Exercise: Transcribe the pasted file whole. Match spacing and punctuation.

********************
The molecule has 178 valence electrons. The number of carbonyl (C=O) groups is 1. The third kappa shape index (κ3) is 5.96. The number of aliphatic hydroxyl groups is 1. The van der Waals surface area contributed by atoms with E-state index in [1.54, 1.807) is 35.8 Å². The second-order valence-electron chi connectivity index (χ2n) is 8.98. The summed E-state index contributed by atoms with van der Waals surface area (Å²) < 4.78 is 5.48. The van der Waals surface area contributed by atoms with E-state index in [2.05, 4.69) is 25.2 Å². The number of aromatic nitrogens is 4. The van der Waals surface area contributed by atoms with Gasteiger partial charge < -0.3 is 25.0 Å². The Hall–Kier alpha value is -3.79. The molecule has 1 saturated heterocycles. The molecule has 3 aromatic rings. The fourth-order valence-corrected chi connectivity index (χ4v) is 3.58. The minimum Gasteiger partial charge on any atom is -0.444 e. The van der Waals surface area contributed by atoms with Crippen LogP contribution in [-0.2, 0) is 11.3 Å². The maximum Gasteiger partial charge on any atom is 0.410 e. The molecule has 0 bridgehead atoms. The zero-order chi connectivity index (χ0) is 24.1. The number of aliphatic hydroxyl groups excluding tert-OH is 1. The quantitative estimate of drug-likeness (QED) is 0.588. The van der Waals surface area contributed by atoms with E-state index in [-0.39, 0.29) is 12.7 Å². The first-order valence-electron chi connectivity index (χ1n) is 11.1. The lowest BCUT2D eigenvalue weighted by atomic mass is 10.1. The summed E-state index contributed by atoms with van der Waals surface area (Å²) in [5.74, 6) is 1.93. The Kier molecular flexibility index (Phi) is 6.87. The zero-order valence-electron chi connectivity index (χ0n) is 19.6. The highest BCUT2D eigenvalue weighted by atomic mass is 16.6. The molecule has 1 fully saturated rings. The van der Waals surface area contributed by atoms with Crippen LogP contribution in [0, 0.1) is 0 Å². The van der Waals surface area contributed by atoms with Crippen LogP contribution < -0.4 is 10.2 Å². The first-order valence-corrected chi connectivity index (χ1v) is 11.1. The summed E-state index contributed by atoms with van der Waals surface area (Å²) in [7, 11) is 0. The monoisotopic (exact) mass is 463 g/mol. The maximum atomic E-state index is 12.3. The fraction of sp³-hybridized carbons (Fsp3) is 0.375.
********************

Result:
The molecule has 178 valence electrons. The number of carbonyl (C=O) groups is 1. The third kappa shape index (κ3) is 5.96. The number of aliphatic hydroxyl groups is 1. The van der Waals surface area contributed by atoms with E-state index in [1.54, 1.807) is 35.8 Å². The second-order valence-electron chi connectivity index (χ2n) is 8.98. The summed E-state index contributed by atoms with van der Waals surface area (Å²) < 4.78 is 5.48. The van der Waals surface area contributed by atoms with E-state index in [2.05, 4.69) is 25.2 Å². The number of aromatic nitrogens is 4. The van der Waals surface area contributed by atoms with Gasteiger partial charge < -0.3 is 25.0 Å². The Hall–Kier alpha value is -3.79. The molecule has 1 saturated heterocycles. The molecule has 3 aromatic rings. The fourth-order valence-corrected chi connectivity index (χ4v) is 3.58. The minimum Gasteiger partial charge on any atom is -0.444 e. The van der Waals surface area contributed by atoms with Crippen LogP contribution in [-0.2, 0) is 11.3 Å². The maximum Gasteiger partial charge on any atom is 0.410 e. The molecule has 0 bridgehead atoms. The zero-order chi connectivity index (χ0) is 24.1. The number of aliphatic hydroxyl groups excluding tert-OH is 1. The quantitative estimate of drug-likeness (QED) is 0.588. The van der Waals surface area contributed by atoms with E-state index in [-0.39, 0.29) is 12.7 Å². The first-order valence-electron chi connectivity index (χ1n) is 11.1. The lowest BCUT2D eigenvalue weighted by atomic mass is 10.1. The summed E-state index contributed by atoms with van der Waals surface area (Å²) in [5.74, 6) is 1.93. The Kier molecular flexibility index (Phi) is 6.87. The zero-order valence-electron chi connectivity index (χ0n) is 19.6. The highest BCUT2D eigenvalue weighted by atomic mass is 16.6. The molecule has 1 fully saturated rings. The van der Waals surface area contributed by atoms with Crippen LogP contribution in [0, 0.1) is 0 Å². The van der Waals surface area contributed by atoms with Crippen LogP contribution < -0.4 is 10.2 Å². The first-order valence-corrected chi connectivity index (χ1v) is 11.1. The summed E-state index contributed by atoms with van der Waals surface area (Å²) in [7, 11) is 0. The monoisotopic (exact) mass is 463 g/mol. The maximum atomic E-state index is 12.3. The fraction of sp³-hybridized carbons (Fsp3) is 0.375.